Michigan Gov. Whitmer seeks carbon neutrality by 2050; critic questions impact
Gov. Gretchen Whitmer pledged Wednesday to "relentlessly" cut carbon emissions, create "clean energy jobs" and make Michigan "carbon-neutral" by 2050 in a bid to fight climate change.
Whitmer, who signed two executive orders to create the state's Healthy Climate Plan, joined governors from Rhode Island, Washington and Colorado earlier in the day to discuss the "U.S. Climate Alliance" as part of Democratic governors' efforts to address climate change.
But the executive order was questioned by critics, who noted the governor is unilaterally pursuing the initiative under a public health emergency sparked by the coronavirus pandemic without input from the Republican-led Legislature.
"The science is clear: Climate change is directly impacting our public health, environment, our economy and our families,” Whitmer said in a statement. "This dangerous reality is already causing harm throughout Michigan, with communities of color and low-income Michiganders suffering disproportionately, which is why I’m taking immediate action to protect our state. We owe it to our children and grandchildren to leave them a cleaner, safer and healthier world."
Whitmer's announcement follows declarations by Michigan's two largest utilities that they plan to achieve net zero carbon emissions in their electric businesses in the next 20 to 30 years.
DTE Energy, electricity provider for more than 2.2 million Michigan homes and businesses, announced a year ago that it wanted to "achieve net zero carbon emissions" by 2050. But the Detroit-based utility noted that carbon neutrality "will require further advancements in technology” that don't currently exist.
Consumers Energy said this year it aims to achieve carbon neutrality by 2040. Net zero carbon emissions involve a combination of eliminating and offsetting carbon dioxide emissions to achieve zero carbon emissions that could be attributed to the Jackson-based company.
The Whitmer administration argued its carbon goals will slow climate change, create different kinds of jobs and start the state toward an energy transformation. But the Democratic governor's successors would have to see their goals through since she would leave office by 2027 if she wins a second term.
Executive orders also can be undone by succeeding governors.
Environmental and union groups praised Whitmer's initiatives in statements released by the governor's office.
"Every Michigander deserves to have access to clean air and water," which has been elusive for many years, said Justin Onwenu, the environmental justice organizer for the Sierra Club.
"Addressing climate change is not just about saving our environment, this is also an opportunity to protect our communities from harmful pollution and create jobs by making meaningful investments," Onwenu said. "Michigan has an opportunity to lead on climate action by centering public health and environmental justice and Gov. Whitmer’s MI Healthy Climate Plan represents this shared commitment to a future where all Michiganders can live in a healthy environment.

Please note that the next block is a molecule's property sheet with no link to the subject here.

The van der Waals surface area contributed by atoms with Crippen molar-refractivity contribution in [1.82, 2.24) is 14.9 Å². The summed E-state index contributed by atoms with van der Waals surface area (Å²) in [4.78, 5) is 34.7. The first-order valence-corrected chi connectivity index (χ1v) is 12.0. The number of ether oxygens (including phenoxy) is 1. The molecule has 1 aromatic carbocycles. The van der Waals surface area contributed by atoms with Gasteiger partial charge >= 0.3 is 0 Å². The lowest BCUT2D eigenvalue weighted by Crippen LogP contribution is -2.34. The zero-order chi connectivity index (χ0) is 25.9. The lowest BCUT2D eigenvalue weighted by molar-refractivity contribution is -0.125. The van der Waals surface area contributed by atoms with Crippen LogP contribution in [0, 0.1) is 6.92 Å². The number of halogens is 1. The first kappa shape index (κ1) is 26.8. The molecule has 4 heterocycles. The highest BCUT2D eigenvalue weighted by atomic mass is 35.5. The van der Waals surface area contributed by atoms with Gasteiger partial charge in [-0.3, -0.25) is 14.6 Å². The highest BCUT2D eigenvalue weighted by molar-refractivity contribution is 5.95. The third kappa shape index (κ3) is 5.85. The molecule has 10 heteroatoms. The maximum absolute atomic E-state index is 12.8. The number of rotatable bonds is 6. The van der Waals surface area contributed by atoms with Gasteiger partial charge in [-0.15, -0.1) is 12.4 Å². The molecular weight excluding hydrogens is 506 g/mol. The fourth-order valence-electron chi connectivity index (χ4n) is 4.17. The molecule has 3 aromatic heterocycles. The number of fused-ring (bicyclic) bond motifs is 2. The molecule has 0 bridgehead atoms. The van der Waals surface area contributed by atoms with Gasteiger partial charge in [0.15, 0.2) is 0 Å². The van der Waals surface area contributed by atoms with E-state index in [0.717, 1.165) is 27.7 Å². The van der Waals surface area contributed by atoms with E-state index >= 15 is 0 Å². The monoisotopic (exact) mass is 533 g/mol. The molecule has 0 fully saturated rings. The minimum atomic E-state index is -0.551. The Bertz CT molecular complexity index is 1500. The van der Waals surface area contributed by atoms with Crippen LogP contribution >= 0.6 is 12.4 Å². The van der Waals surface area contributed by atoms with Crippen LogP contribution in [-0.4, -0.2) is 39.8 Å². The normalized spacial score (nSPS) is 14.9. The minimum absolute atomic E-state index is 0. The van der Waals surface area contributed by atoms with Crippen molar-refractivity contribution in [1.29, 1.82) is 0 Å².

But Jason Hayes, director of environmental policy for the Midland-based Mackinac Center for Public Policy, questioned the governor's implicit reliance on solar and wind power based on its track record in California.
"Gov. Whitmer’s response to the COVID-19 pandemic has made it clear that she prefers to govern on her own without the input of the Legislature or the voters," said Hayes, who works for the free-market-oriented group.
"Unfortunately, her 182nd executive order so far this year again demonstrates the problem of arbitrarily imposing policies without seeking input from those with other expertise. Her order will push Michigan to build far more unreliable energy, but rolling blackouts in California recently showed the danger of basing an electric grid on wind and solar."
The governor's order charges the Department of Environment, Great Lakes and Energy "to develop and implement the MI Healthy Climate Plan," state officials said.
The Whitmer directive requires that the state Treasury Department must develop an Energy Transition Impact Project that helps communities to maintain critical services and ensuring well-paying jobs for workers as older-technology energy facilities close.
EGLE Director Liesl Clark said the moves will help Michigan residents navigate the risks of climate change.
"Michiganders have been on the front lines of environmental protection from the first Earth Day 50 years ago, and we continue to lead with these important steps to safeguard Michiganders and their natural resources," Clark said. "We see forward motion with the establishment of the Michigan Advisory Council on Environmental Justice and the recent announcement of training and technical assistance to help communities address climate impacts."